However, through the close examination of ‘attributes’ of innovation as detailed by Gamal, Salah, and Elrayyes (2011), one may conclude that innovation is mainly a creator of value, which in turn generates profit. Then it makes logical sense, to measure innovation through the value chain of creating the idea, its conversation and then finally through the diffusion stage. This enables the organization to view innovation from an end-to-end view, including from a commercial perspective. The commercial benefits are examined from the initial stage, which could be scanning for opportunities, creating knowledge, building on the information gathered, and selling the innovation. Since company success is measured by the return on investment (ROI), measuring innovation can be difficult or ineffective because ROI will be a resistance because it is focused on short-run investment. While for innovation to be successful, it requires a long-term investment from an organization (Morris, 2008).
And since cash flow and net present value, are what board members and external stakeholders use in examining the success of an organization, managers and leaders are mostly scared to invest for the long term. Since they are afraid that the investment risk is high and the organization does not have the time it takes for investment. For example, at Coca-Cola, they use stagegate as a means of measuring innovation to counter this fear according to Doug. When an individual comes up with a great idea, they do not fund the project 100 percent or give the department all the required resources. However, they release the funds gradually, in an effort not to mix the innovation with Coca Cola’s main business operations. Thus, the department gains autonomy and can concentrate on delivering without focusing on the quick win. And when the new department has made progress for a minimum of 18 months, when examined, then if the innovation can be sustainable, it is absorbed into the main business of Coca-Cola (Doug, 2014).
From my evaluation, the mentioned model can be used in measuring innovation to a certain degree. Although, an element that relates to innovation’s output is not examined. And can be derived, when quantitative questions are asked, in an attempt to determine innovation’s capacity. Starting by determining the ability to innovate in an organization i.e. can the company create, imagine and lead/ design change for the future. And in examining the mentioned, innovation xray can be used as a tool for measurement. These are measured from three perspectives, and starting with the talent. Talent is seen first since innovation is about people and their distinct abilities. For example, the exploration of the type of innovators, the numbers of innovators and the department they fit within in an organization. Also, at this stage, the organization can determine if a resource needs the training to achieve an innovative goal or an increase in the talent required. More so, the innovation work behavior is the second dimension, which is set to measure the way people react to innovation. By asking questions that relate to how employees work; are they resisting or are they proactive to an innovative engagement? Thus, this leads to the third dimension about evaluating the cooperative practices and policies that can affect innovation, which can be derived by asking the necessary questions from stakeholders. For example, are stakeholders confident with change, is the proposed change too risky and does the current organizational culture hinder innovation because of bureaucracy that employees face. The suggested matrix is mostly focused on people, and this is because they are the most affected by innovation since people are the main contributors (Como, 2012).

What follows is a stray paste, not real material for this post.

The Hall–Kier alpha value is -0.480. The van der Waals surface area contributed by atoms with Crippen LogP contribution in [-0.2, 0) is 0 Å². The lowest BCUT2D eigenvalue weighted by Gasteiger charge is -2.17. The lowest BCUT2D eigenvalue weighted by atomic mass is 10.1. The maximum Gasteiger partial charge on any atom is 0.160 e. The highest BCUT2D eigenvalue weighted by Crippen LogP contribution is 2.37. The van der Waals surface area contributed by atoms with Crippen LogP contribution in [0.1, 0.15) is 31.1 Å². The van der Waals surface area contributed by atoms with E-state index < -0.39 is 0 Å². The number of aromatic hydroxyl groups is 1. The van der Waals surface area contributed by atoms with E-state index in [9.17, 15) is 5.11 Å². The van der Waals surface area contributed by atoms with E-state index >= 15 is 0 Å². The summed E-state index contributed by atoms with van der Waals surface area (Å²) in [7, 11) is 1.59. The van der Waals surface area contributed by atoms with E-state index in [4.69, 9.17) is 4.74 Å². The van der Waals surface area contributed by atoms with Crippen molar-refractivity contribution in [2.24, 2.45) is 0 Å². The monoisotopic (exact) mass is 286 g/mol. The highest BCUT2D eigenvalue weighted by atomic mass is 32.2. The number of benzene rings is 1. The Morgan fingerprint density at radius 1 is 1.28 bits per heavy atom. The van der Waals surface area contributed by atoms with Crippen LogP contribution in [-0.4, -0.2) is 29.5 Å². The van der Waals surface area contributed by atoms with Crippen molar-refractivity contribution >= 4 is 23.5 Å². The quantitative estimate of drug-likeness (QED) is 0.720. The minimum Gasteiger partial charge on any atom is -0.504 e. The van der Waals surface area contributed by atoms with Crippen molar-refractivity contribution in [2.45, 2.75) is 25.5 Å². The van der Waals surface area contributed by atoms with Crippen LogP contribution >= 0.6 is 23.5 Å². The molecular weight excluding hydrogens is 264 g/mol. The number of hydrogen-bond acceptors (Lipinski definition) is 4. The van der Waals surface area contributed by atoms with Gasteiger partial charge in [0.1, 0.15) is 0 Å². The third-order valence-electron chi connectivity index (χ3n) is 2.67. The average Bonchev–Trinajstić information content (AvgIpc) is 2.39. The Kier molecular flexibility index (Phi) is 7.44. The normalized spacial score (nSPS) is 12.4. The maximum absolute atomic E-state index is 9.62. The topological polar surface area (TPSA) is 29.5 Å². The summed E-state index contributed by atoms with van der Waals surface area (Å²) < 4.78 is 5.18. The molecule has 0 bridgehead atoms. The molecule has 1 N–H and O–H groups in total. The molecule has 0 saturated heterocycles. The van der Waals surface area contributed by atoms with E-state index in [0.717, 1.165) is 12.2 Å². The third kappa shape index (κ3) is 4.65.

The mentioned questions are asked in a qualitative manner because this allows employees to respond without the fear of repercussions for the feedback they provided. When questions can be answered, the organization can re-evaluate using the set of questions over time. In the future, or after a while, the company will see improvement in the responses that are provided by the respondents. Since the organization utilizes the feedback derived in the first instance for its advantage and constant improvement of its operations. Thus, the organization can witness the growth or decrease in the organization’s level of innovation. However, this can be complicated and time-consuming when generating feedback from employees. Thus, an alternative for measuring innovation from a quantitative view can be seen during portfolio management. Since innovation can be easily measured by asking leaders to compare portfolios. And the ones with the highest ranking of 8/10 can be termed to be extremely effective innovation methods to adopt (Tom, 2012).
Doug B, (2014), Coca Cola Measuring innovation [Online] Available: https://goo.gl/2RrXZK [Accessed: July 15, 2015]
Como C. L., (2012) How to Measure Innovation [Online] Available: http://bit.ly/1MeWwmP [Accessed: July 15, 2015]
Gamal, D., Salah, T. & Elrayyes, N. (2011) How to measure organization innovativeness? An overview of innovation measurement frameworks and innovation audit/management tools [Online] Giza: Egypt Innovate. [Online] Available from: http://www.tiec.gov.eg/backend/Reports/MeasuringOrganizationInnovativeness.pdf [Accessed: July 15, 2015]
Morris, L. (2008) The innovation process and how to measure it [Online] Walnut Creek:InnovationLabs LLC. [Online] Available from: http://www.innovationlabs.com/Measuring_Innovation.pdf [Accessed: July 15, 2015]
Tom P., (2012) STRATEGY: Measure Innovation [Online] Available: https://goo.gl/3qnuzK [Accessed: July 15, 2015]